“When the ten other disciples heard what James and John had asked, they were indignant. So Jesus called them together and said, ‘You know that the rulers in this world lord it over their people, and officials flaunt their authority over those under them.” Mark 10:41-42 (NLT)  

Essentially, he lays this out to them: You know what authority is in our culture? They lord and flaunt their authority over those under them. You know how this system works. People in positions of authority, have people under their authority and those people serve at the leader’s benefit.

Leadership is influence.

If you have any influence in someones life, you’re their leader. We all have influence in some capacity. There are people that we speak into with our actions. People gain influence, authority and leadership because they are amazing at serving and care about people. People become teachers because they love students, become nurses and doctors and technicians because they care about people, go into political office to make a difference and to serve and go into coaching because they love developing and serving people. The people who get promoted in the workplace are those who took the mission and the vision of the company personally and started going the extra mile to serve.

What can happen is over time, service becomes serve us.

When the authority or power comes, we stop giving up our lives, and think it’s time our company gives up something for us. You served and parented your kids when they were little and now it’s time they serve you. We begin to lord our leadership over others.

“But among you it will be different. Whoever wants to be a leader among you must be your servant, and whoever wants to be first among you must be the slave of everyone else.'”  Mark 10:43-44 (NLT)

Jesus just took this whole leadership structure, the one that they operated in, the one they knew and flipped the whole thing upside down. If you want to lead, you have to serve. If you want to first, you have to be a slave.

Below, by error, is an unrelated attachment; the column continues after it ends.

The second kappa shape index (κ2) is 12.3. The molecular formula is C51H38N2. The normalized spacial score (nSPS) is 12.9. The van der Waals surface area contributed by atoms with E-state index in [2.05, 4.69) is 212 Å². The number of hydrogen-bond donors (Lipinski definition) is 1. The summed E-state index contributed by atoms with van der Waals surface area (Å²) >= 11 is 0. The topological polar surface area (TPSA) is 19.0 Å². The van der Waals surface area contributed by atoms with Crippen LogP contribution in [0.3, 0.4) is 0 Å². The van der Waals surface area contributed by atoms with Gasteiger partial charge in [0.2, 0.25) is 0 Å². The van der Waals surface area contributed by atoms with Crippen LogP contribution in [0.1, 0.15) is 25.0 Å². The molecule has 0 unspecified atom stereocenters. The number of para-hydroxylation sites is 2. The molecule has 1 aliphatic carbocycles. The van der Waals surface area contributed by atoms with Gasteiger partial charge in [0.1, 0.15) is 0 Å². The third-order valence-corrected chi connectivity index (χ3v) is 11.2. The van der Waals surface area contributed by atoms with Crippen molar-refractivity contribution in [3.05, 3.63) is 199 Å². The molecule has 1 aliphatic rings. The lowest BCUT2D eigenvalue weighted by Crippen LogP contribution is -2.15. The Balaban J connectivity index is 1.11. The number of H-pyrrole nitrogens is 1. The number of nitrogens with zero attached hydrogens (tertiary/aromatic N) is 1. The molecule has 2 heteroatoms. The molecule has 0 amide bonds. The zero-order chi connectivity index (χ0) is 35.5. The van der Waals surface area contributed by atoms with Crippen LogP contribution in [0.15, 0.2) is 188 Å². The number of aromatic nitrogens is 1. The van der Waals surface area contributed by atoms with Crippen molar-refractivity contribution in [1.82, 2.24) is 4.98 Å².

Jesus isn’t arguing against point leadership. He’s not arguing against one person being in charge, because Jesus was in charge. He was the point leader of those 12 men. He wasn’t fighting against getting things done. Jesus got things done. He had three years of his ministry that infiltrated that area. Right now there are millions of people on the planet that know the message of the gospel.

Jesus tells us that the way you use your power is different. If we get this right, it changes the culture of your organization, your family, your ministry, your team. Because if as a leader you’re “for you”, all the people under your leadership going to be “for themselves” as well. You might work in an organization like that. You have to look out for yourself. Always looking behind your back.

That’s not the way that God has asked us to do it. That’s not the way to greatness. If we’re “for others”, if we put other people first, then they don’t have to worry about watching their back and they can be for the people below them. Here’s the big idea and what Jesus was teaching:

*Twitter WIS w3 point.001

Two Things We Can Do

What are some practical things we can do? Starting this week here are two things you can do to change the culture, no matter what situation it is. Take these two principles and instill them as you leverage your authority and make a big impact. The first is a question you can ask.

1. Question: What can I do to help?

Imagine if your boss, supervisor, parent, spouse or coach sat down across from you and asked, “What can I do to help? How can I set you up for success?” Maybe you have this kind of relationship with the people in authority in your lifeMaybe you wish you did. Don’t give up on this message because you don’t have this kind of boss. You can apply it with or without their help to those under our authority. If we intentionally do this, it sets us in the right place in our position. Our authority is for the benefit of others. The second one is a principle to build into your life.